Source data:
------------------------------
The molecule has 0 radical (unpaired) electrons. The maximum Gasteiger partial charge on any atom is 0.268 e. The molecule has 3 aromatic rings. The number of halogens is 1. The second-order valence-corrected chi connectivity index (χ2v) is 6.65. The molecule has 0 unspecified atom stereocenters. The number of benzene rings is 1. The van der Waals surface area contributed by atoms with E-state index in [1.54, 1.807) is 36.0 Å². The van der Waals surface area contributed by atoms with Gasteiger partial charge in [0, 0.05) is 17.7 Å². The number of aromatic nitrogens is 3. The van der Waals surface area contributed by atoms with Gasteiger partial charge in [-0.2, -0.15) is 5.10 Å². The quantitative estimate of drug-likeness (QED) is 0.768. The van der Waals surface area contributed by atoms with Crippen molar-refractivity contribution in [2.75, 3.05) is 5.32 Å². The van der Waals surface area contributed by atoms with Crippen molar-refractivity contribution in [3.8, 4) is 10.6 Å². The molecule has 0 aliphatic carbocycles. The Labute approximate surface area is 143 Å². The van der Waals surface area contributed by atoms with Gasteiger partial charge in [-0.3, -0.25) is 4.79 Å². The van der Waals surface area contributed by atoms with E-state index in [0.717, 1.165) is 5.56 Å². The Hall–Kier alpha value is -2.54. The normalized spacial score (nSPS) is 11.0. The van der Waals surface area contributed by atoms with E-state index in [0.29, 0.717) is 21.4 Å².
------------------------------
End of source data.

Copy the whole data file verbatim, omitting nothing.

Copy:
The molecule has 0 radical (unpaired) electrons. The maximum Gasteiger partial charge on any atom is 0.268 e. The molecule has 3 aromatic rings. The number of halogens is 1. The second-order valence-corrected chi connectivity index (χ2v) is 6.65. The molecule has 0 unspecified atom stereocenters. The number of benzene rings is 1. The van der Waals surface area contributed by atoms with E-state index in [1.54, 1.807) is 36.0 Å². The van der Waals surface area contributed by atoms with Gasteiger partial charge in [0, 0.05) is 17.7 Å². The number of aromatic nitrogens is 3. The van der Waals surface area contributed by atoms with Gasteiger partial charge in [-0.2, -0.15) is 5.10 Å². The quantitative estimate of drug-likeness (QED) is 0.768. The van der Waals surface area contributed by atoms with Crippen molar-refractivity contribution in [2.75, 3.05) is 5.32 Å². The van der Waals surface area contributed by atoms with Crippen molar-refractivity contribution in [3.8, 4) is 10.6 Å². The molecule has 0 aliphatic carbocycles. The Labute approximate surface area is 143 Å². The van der Waals surface area contributed by atoms with Gasteiger partial charge in [-0.3, -0.25) is 4.79 Å². The van der Waals surface area contributed by atoms with E-state index in [0.717, 1.165) is 5.56 Å². The Hall–Kier alpha value is -2.54. The normalized spacial score (nSPS) is 11.0. The van der Waals surface area contributed by atoms with E-state index in [0.29, 0.717) is 21.4 Å².